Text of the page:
January 26, 2018 Media

DRIVE Health Recommends VBIDs and COEs in Comment to HHS Request for Information

January 25, 2018

Submitted Electronically via Email:  CompetitionRFI@hhs.gov

Office of the Assistant Secretary for Planning and Evaluation
Department of Health and Human Services
Re:  Request for Information:  Promoting Healthcare Choice and Competition Across the United States

To Whom It May Concern:

The DRIVE Health Initiative appreciates the Department of Health and Human Services (the “Department”) and its efforts to promote choice and competition, and reduce regulatory burden, throughout healthcare markets.  We respectfully submit the following comments in response the Department’s Request For Information (“RFI”), soliciting suggestions for policies and other solutions (including those pertaining to Medicare, Medicaid, and other sources of payment) to promote the development and operation of a more competitive healthcare system that provides high‐quality care at affordable prices for the American people.

The DRIVE Health Initiative – led by the Pacific Business Group on Health (“PBGH”) The ERISA Industry Committee (“ERIC”) – is a campaign to decrease costs, improve quality, and re-vitalize the economy through value-based care.  Employer-sponsored health plans provide health insurance for over half of all Americans under age 65.  Many large employers and other purchasers have developed successful strategies for controlling costs and improving quality through innovations in provider payment, delivery system improvement, and consumer engagement.  This practical experience offers important and useful lessons to policymakers who are seeking solutions for the high cost and poor quality of our nation’s health care.  U.S. business leaders are ready to take on the challenge of driving adoption of successful value-based purchasing strategies.  But action from employers alone is not enough to deliver the pace and scale of change needed – government leadership is necessary.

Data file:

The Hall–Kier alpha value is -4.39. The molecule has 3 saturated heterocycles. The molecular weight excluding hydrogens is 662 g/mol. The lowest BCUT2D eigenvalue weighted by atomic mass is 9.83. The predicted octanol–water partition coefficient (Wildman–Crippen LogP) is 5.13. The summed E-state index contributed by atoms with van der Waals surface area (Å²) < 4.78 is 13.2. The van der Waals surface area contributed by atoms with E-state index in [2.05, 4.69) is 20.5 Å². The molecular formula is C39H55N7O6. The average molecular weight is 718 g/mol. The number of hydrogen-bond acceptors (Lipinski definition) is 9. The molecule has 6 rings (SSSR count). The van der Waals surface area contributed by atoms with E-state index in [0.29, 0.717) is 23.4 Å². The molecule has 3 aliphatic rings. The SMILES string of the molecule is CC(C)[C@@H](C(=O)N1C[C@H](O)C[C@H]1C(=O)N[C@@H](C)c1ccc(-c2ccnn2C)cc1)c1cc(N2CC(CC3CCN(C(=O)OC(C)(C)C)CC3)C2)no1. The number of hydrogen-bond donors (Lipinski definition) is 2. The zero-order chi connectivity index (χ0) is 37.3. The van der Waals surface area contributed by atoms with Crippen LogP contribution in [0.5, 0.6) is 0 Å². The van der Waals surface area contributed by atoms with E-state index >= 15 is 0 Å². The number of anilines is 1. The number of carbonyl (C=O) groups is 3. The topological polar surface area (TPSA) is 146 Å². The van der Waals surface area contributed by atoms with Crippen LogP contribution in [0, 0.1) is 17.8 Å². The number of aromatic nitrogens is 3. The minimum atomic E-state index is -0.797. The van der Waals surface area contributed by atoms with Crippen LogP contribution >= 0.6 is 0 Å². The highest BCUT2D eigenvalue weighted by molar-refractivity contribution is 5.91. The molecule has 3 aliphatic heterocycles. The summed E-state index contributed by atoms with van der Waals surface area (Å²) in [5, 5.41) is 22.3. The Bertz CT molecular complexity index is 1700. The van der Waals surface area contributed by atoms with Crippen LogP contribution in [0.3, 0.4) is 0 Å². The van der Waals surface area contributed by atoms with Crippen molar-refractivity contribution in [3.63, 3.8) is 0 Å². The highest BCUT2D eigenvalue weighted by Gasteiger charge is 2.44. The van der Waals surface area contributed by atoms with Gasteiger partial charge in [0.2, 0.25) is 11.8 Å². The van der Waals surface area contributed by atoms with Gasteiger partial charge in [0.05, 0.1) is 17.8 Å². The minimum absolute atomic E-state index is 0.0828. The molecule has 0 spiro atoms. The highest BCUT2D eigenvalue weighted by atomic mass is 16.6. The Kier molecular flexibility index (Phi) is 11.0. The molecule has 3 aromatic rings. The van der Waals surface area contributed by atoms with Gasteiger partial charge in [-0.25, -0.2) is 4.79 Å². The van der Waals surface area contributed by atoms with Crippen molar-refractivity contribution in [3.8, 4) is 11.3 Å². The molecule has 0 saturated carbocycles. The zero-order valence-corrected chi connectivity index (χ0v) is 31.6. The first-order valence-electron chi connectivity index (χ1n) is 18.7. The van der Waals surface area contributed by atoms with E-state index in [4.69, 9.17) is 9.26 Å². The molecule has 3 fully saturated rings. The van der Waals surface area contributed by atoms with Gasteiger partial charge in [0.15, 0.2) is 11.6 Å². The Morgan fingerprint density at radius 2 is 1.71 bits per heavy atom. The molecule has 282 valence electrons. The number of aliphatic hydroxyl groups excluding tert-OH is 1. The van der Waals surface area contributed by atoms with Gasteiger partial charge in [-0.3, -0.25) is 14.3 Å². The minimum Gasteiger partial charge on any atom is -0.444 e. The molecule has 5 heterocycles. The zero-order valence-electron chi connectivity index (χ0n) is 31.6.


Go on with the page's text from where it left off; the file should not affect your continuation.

1. Adopting Alternative Payment Models in Medicare Could Help Improve Our Nation’s Publicly-Financed Health Programs and Private Health Insurance Markets

It is widely understood that our nation’s health care system does not operate in silos.  Rather, our publicly-financed health programs – especially Medicare and Medicaid – have an inter-connecting relationship with the private health insurance markets.  As a result, improvements made in one sector often will provide benefits to other sectors.  For example, improvements in quality and affordability driven by large employers often provide models for improvements in Medicare program design.  And, improvements driven by Medicare often improve quality and affordability system-wide, which benefits people covered by large employer benefit plans.

Based on this understanding, the DRIVE Health Initiative believes that the adoption of alternative payment models under Medicare will positively impact private insurance markets as well as Medicare beneficiaries.  While there is a menu of alternative payment models the Department may incorporate into the Medicare program, the DRIVE Health Initiative believes that bundled payments – or episode-based payments – have been proven to effectively lower health care costs and improve quality of care.  For example, the Employer Centers of Excellence Network (“ECEN”) – a program launched by PBGH – has proven highly effective for lowering health care costs for large employers like Lowe’s, McKesson, and Walmart, while also improving quality for patients participating in the ECEN program.